When is a surgical multidisciplinary approach required in the management of head and neck non-melanoma skin cancer and in advanced head and neck pathologies involving skin?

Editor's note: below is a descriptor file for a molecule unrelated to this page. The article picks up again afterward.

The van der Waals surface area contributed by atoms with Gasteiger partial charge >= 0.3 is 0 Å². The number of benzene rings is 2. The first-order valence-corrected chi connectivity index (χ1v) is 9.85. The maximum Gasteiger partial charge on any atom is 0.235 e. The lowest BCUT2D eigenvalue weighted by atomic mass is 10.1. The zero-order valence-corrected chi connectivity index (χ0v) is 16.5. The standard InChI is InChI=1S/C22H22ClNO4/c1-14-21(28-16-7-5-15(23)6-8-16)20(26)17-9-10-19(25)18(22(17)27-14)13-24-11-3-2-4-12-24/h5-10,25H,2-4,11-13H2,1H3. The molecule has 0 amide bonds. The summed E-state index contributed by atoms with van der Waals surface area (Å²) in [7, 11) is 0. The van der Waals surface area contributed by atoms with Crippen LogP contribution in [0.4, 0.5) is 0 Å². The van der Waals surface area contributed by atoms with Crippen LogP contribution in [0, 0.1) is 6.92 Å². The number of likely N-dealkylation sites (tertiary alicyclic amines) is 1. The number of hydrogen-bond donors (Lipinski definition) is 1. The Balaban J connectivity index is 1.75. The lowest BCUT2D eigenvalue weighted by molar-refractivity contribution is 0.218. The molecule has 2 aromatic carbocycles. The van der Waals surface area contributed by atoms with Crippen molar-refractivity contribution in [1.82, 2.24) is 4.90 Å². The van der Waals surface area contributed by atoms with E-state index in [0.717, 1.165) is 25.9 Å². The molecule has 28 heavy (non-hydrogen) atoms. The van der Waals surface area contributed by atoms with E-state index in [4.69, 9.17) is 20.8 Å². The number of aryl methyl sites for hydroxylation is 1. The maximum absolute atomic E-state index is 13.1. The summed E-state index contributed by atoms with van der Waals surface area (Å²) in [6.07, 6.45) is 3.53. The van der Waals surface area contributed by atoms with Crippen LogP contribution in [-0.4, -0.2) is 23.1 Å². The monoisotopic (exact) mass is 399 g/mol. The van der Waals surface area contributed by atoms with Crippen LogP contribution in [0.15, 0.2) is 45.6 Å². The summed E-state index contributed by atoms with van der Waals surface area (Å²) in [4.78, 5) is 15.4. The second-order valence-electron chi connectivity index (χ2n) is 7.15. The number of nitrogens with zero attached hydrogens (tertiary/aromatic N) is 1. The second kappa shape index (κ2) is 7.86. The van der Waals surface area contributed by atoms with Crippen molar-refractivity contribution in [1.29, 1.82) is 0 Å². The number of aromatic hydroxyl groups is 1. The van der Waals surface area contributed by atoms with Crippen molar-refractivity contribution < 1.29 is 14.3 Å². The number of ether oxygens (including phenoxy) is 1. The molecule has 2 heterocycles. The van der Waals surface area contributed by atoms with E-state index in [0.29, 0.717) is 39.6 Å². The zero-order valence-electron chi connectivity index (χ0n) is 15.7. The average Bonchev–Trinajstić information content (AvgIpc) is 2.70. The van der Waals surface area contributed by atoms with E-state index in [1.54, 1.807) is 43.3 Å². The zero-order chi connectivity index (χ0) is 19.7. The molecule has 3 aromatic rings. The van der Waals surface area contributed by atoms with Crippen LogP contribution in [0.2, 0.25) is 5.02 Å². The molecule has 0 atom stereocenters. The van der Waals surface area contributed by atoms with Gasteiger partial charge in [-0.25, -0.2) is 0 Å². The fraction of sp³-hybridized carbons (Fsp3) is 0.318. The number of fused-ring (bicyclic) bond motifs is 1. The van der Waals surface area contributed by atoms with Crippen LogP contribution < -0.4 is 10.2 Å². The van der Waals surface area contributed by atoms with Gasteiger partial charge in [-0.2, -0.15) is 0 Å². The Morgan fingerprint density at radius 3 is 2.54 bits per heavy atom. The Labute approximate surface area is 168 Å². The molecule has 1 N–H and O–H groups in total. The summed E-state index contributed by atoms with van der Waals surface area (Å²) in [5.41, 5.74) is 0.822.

Non-melanoma Skin cancer, including cutaneous squamous cell carcinoma and basal cell carcinoma, is the most common form of malignancy in the Caucasian population, and the skin of the head and neck is the site most involved. They should not be underestimated; in particular, high-risk lesions and advanced skin cancers require accurate diagnostic work up, aggressive surgical treatment and should be managed by the head and neck surgeon, the dermatologist and the plastic surgeon. Cutaneous head-neck malignancies are often overlooked or not routinely treated with a multidisciplinary surgical approach. Similarly, for primary head and neck cancers with involvement of surrounding skin, the involvement of the dermatologist and the plastic surgeon could better define an adequate diagnosis and treatment planning. The management of these patients presents both therapeutic and ethical problems, because the poor prognosis is burdened by facial disfigurement, open malodorous wounds and intractable pain. Therefore, in patients with advanced disease that is not candidate to radical surgery, palliative surgery with flap reconstruction could take place and could be proposed to improve quality of life.